SlamF8 expression is induced upon OMP treatment of monocytic cells, and XRCC6 mediates OMP responses in epithelial cells

SlamF8 expression in macrophages is induced upon activation of cells by interferon-γ (IFN-γ) and Gram-negative bacteria (12). We therefore examined induction of SlamF8 mRNA in THP1 cells that were stimulated with purified OMP or serum starved to induce conventional autophagy. OmpA treatment induced SlamF8 mRNA by 50-fold, whereas serum starvation did not affect SlamF8 mRNA expression in THP1 cells (Fig. 2H). Expression of SlamF8 was not detectable in epithelial Caco2 cells and was not induced by OMPs (Fig. 2H). Therefore, we rationalized that although specific OMP-mediated macrophage responses depended on SlamF8, similar responses in epithelial cells may be mediated by other receptors.

The Rickettsia OMP protein rOmpB is a ligand for the XRCC6 subunit of DNA-dependent protein kinase (DNA-PK), and OMP binding and recruitment of XRCC6 at the plasma membrane enable the invasion of Rickettsia conorii into nonphagocytic mammalian cells (16). Because SlamF8 expression was low in epithelial cells and not altered upon OmpA treatment, we investigated a role for XRCC6 in OMP-mediated host responses in epithelial cells. Silencing of XRCC6 in Caco2 epithelial cells abrogated OmpA-mediated LC3B lipidation and p62 degradation (Fig. 2I and fig. S3D). In addition, XRCC6 siRNA–treated Caco2 cells showed significantly fewer LC3B puncta upon chloroquine treatment (Fig. 2, A and B). Together, these data indicate that XRCC6 mediates autophagy responses to OmpA in polarized Caco2/TC7 human epithelial cells.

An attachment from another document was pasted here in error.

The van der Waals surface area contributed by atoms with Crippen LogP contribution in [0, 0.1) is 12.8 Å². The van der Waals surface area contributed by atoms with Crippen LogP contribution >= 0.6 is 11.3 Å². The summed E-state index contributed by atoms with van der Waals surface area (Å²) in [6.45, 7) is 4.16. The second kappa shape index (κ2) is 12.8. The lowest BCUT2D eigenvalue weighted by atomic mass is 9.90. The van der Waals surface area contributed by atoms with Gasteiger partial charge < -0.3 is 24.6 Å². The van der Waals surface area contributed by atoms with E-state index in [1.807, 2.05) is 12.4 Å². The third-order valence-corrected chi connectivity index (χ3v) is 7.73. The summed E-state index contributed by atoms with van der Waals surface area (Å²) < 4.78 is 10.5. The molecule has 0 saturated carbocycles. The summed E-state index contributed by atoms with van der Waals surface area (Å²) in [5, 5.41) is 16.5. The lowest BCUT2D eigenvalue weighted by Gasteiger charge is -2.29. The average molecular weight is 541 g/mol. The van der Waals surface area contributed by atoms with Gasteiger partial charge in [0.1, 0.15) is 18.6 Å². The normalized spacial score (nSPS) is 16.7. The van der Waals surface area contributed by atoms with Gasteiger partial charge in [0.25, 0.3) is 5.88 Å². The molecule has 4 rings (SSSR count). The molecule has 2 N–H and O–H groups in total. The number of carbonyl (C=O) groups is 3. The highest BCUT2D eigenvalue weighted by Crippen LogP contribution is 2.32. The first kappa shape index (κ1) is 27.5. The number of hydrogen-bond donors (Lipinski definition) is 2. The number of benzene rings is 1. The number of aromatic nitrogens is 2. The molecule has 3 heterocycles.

OMPs reduce the phosphorylation of mTOR2 and Akt at activating sites in Caco2/TC7 cells

Because OMP treatment affected endosomal acidification, LC3B recruitment, and p62 degradation in mammalian cells, we investigated the effects of purified OMPs on the activation of mammalian target of rapamycin (mTOR), a kinase that is a key regulator of cellular autophagy. OMP treatment of Caco2 cells reduced the phosphorylation of mTOR at Ser2481 but not Ser2448 (Fig. 3A). This selective effect on these phosphorylation sites indicated that OMP treatment preferentially inhibited mTOR associated with the mTORC2 complex (17), which promotes the activation of serine-threonine kinase Akt (18). We therefore examined the phosphorylation of Ser473 in Akt as an indicator of Akt activation in response to OMP treatment. Consistently, OMP treatment of Caco2 cells inhibited the phosphorylation of Ser473 in Akt in a dose-dependent manner (Fig. 3B). Together, these data indicate that OMP can inhibit the mTORC2/Akt signaling pathway.